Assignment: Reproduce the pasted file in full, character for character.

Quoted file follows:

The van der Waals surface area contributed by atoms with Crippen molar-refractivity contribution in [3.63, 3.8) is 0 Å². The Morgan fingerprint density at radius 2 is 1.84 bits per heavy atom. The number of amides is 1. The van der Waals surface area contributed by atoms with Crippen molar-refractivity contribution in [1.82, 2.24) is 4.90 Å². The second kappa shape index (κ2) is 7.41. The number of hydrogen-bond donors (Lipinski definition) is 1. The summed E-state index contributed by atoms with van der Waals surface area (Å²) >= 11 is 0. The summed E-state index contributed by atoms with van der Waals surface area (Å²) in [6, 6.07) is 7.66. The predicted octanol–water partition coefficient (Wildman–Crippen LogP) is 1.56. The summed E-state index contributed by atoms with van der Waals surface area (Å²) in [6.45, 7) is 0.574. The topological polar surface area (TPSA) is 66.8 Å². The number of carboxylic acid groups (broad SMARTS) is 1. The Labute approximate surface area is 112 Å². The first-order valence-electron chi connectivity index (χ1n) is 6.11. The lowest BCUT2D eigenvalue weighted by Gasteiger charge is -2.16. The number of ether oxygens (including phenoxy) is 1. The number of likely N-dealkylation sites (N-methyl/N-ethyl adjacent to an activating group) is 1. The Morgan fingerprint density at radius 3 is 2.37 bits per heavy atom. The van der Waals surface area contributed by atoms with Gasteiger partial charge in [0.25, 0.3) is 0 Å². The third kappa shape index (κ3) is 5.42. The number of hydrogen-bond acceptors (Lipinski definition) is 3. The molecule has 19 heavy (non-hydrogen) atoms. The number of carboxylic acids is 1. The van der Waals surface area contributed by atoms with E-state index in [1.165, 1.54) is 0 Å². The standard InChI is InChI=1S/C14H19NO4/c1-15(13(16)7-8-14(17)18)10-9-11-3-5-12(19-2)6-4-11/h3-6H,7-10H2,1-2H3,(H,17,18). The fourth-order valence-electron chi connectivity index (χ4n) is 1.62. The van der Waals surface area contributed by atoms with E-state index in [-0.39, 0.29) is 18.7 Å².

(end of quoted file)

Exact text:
The van der Waals surface area contributed by atoms with Crippen molar-refractivity contribution in [3.63, 3.8) is 0 Å². The Morgan fingerprint density at radius 2 is 1.84 bits per heavy atom. The number of amides is 1. The van der Waals surface area contributed by atoms with Crippen molar-refractivity contribution in [1.82, 2.24) is 4.90 Å². The second kappa shape index (κ2) is 7.41. The number of hydrogen-bond donors (Lipinski definition) is 1. The summed E-state index contributed by atoms with van der Waals surface area (Å²) >= 11 is 0. The summed E-state index contributed by atoms with van der Waals surface area (Å²) in [6, 6.07) is 7.66. The predicted octanol–water partition coefficient (Wildman–Crippen LogP) is 1.56. The summed E-state index contributed by atoms with van der Waals surface area (Å²) in [6.45, 7) is 0.574. The topological polar surface area (TPSA) is 66.8 Å². The number of carboxylic acid groups (broad SMARTS) is 1. The Labute approximate surface area is 112 Å². The first-order valence-electron chi connectivity index (χ1n) is 6.11. The lowest BCUT2D eigenvalue weighted by Gasteiger charge is -2.16. The number of ether oxygens (including phenoxy) is 1. The number of likely N-dealkylation sites (N-methyl/N-ethyl adjacent to an activating group) is 1. The Morgan fingerprint density at radius 3 is 2.37 bits per heavy atom. The van der Waals surface area contributed by atoms with Gasteiger partial charge in [0.25, 0.3) is 0 Å². The third kappa shape index (κ3) is 5.42. The number of hydrogen-bond acceptors (Lipinski definition) is 3. The molecule has 19 heavy (non-hydrogen) atoms. The number of carboxylic acids is 1. The van der Waals surface area contributed by atoms with E-state index in [1.165, 1.54) is 0 Å². The standard InChI is InChI=1S/C14H19NO4/c1-15(13(16)7-8-14(17)18)10-9-11-3-5-12(19-2)6-4-11/h3-6H,7-10H2,1-2H3,(H,17,18). The fourth-order valence-electron chi connectivity index (χ4n) is 1.62. The van der Waals surface area contributed by atoms with E-state index in [-0.39, 0.29) is 18.7 Å².